Gauteng keeping it clean, ethical

Monday, February 18, 2019

The Gauteng government has put in place measures to institutionalise integrity and promote ethical leadership.

This has been done by setting up of integrity management units; pioneering of transparency in public procurement through the Open Tender System and the appointment of the civil society-led Ethics Advisory Council.

Others include the drastic improvements in audit outcomes and collaboration with the Special Investigation Unit, Public Service Commission and the Public Protector in combating corruption and maladministration.     

Delivering the 2019 State of the Province Address (SOPA) at the Alberton Civic Centre, Premier David Makhura said the implementation of the Open Tender System which has brought transparency in the public procurement system - will be legislated before the end of this term.

“To realise our vision of a transformed, modernised and re-industrialised Gauteng city-region we need a capable, responsive and ethical state.

“We continue to strive for more efficient and prudent management of public resources,” Makhura said, citing improvements in the number of clean audits which have increased from 56% in 2014 to 65% in 2018.

To strengthen good governance, Gauteng has also enlisted civil society partnership in the fight against corruption by setting up the Ethics Council as an anti-corruption watchdog.

The council advises the provincial government in how to deal with allegations of unethical business practices levelled against service providers such as KPMG, McKinsey and SAP which the council took firm decisions to discontinue doing business with such service providers.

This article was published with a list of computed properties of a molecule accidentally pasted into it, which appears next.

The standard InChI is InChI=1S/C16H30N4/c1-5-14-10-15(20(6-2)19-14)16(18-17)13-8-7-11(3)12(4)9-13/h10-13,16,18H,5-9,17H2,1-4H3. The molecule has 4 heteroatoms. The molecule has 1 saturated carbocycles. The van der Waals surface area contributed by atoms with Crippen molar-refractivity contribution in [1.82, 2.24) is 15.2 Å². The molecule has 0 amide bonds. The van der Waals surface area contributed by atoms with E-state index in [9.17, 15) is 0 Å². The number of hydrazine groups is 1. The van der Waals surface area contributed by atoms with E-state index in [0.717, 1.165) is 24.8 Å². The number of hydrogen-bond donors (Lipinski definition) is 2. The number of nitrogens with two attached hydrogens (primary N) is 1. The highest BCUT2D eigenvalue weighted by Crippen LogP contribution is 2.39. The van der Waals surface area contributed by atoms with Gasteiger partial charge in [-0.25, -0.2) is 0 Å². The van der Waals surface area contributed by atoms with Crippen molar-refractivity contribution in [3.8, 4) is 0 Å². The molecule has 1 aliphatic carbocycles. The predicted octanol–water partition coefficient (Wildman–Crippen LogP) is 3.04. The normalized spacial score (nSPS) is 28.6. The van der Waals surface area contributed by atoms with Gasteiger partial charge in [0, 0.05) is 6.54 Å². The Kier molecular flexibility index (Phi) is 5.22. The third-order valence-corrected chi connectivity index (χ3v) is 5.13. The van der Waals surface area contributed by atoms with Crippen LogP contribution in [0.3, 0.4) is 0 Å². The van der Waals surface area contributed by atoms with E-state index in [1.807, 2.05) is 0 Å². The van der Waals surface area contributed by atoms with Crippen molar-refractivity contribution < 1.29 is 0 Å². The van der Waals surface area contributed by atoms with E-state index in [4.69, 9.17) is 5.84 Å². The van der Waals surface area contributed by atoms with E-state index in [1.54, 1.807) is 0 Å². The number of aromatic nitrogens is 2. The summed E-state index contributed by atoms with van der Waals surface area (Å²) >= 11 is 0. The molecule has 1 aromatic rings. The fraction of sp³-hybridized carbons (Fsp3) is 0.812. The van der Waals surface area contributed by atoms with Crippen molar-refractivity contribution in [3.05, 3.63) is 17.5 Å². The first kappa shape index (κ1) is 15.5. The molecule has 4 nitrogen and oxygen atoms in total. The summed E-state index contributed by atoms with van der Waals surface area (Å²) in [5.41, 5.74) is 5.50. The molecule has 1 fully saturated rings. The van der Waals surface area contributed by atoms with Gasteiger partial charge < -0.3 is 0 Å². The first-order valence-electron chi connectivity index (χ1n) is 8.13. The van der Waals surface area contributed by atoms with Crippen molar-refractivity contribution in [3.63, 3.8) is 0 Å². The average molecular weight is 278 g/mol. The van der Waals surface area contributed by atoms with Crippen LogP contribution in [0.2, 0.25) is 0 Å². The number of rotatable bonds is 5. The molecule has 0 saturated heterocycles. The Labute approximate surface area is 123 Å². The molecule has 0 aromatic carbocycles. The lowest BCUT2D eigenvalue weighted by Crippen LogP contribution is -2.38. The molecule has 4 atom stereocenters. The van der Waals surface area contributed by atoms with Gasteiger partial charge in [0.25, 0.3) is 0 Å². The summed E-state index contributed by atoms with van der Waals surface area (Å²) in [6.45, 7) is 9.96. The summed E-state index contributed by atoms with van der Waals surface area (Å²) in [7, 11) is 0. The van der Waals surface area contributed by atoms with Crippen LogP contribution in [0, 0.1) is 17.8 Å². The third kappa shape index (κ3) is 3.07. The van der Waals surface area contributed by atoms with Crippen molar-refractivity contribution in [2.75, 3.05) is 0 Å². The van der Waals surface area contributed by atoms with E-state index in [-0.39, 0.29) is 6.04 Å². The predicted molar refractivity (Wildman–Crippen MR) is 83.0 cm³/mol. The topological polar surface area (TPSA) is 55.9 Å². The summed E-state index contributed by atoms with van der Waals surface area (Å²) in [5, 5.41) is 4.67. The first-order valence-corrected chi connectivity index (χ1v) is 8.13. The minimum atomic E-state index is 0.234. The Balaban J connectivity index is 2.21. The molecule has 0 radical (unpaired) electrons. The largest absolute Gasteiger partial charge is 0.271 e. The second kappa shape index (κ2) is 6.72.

Makhura said he has asked the Ethics Council to review any business that the provincial government has ever done with Bosasa which is linked to corruption, money laundering and fraud related contracts.

He said the allegations coming out of the Zondo Commission of Inquiry are too serious to ignore. “We remain unshaken in our quest to make Gauteng a corruption-free zone where integrity and ethics reign supreme.”

The provincial government will also tighten the screws on municipalities in order to meet the expectations of their residents on basic service delivery standards.

This will be done by instituting the necessary investigations where there are allegations of corruption, maladministration and mismanagement.

“We have a duty to strengthen cooperative governance and ensure that all spheres put themselves at the service of the people,” Makhura said. –